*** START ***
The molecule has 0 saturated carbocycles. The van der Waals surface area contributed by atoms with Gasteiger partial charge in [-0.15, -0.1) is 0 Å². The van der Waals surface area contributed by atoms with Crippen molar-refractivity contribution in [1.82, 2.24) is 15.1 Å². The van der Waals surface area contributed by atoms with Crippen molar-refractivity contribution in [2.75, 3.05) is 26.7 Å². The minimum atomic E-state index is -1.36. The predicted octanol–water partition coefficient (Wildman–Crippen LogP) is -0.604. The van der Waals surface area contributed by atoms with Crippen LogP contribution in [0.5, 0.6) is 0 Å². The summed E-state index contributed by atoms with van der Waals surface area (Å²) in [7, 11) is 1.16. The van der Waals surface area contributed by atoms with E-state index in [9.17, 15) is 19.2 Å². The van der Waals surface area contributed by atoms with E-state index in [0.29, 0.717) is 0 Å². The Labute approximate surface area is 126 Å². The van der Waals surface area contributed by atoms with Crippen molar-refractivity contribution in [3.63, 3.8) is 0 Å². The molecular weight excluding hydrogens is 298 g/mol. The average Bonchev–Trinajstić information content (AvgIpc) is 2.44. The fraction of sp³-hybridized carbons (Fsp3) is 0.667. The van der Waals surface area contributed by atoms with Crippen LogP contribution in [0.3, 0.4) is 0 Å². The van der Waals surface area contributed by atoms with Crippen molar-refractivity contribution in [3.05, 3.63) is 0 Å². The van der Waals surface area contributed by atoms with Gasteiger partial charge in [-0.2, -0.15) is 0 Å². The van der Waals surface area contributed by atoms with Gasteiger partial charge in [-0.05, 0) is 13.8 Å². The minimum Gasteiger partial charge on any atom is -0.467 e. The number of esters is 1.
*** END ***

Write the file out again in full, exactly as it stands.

The molecule has 0 saturated carbocycles. The van der Waals surface area contributed by atoms with Gasteiger partial charge in [-0.15, -0.1) is 0 Å². The van der Waals surface area contributed by atoms with Crippen molar-refractivity contribution in [1.82, 2.24) is 15.1 Å². The van der Waals surface area contributed by atoms with Crippen molar-refractivity contribution in [2.75, 3.05) is 26.7 Å². The minimum atomic E-state index is -1.36. The predicted octanol–water partition coefficient (Wildman–Crippen LogP) is -0.604. The van der Waals surface area contributed by atoms with Crippen LogP contribution in [0.5, 0.6) is 0 Å². The summed E-state index contributed by atoms with van der Waals surface area (Å²) in [7, 11) is 1.16. The van der Waals surface area contributed by atoms with E-state index in [9.17, 15) is 19.2 Å². The van der Waals surface area contributed by atoms with E-state index in [0.29, 0.717) is 0 Å². The Labute approximate surface area is 126 Å². The van der Waals surface area contributed by atoms with Crippen molar-refractivity contribution in [3.63, 3.8) is 0 Å². The molecular weight excluding hydrogens is 298 g/mol. The average Bonchev–Trinajstić information content (AvgIpc) is 2.44. The fraction of sp³-hybridized carbons (Fsp3) is 0.667. The van der Waals surface area contributed by atoms with Crippen LogP contribution in [0.3, 0.4) is 0 Å². The van der Waals surface area contributed by atoms with Crippen molar-refractivity contribution in [3.05, 3.63) is 0 Å². The van der Waals surface area contributed by atoms with Gasteiger partial charge in [-0.2, -0.15) is 0 Å². The van der Waals surface area contributed by atoms with Gasteiger partial charge in [-0.05, 0) is 13.8 Å². The minimum Gasteiger partial charge on any atom is -0.467 e. The number of esters is 1.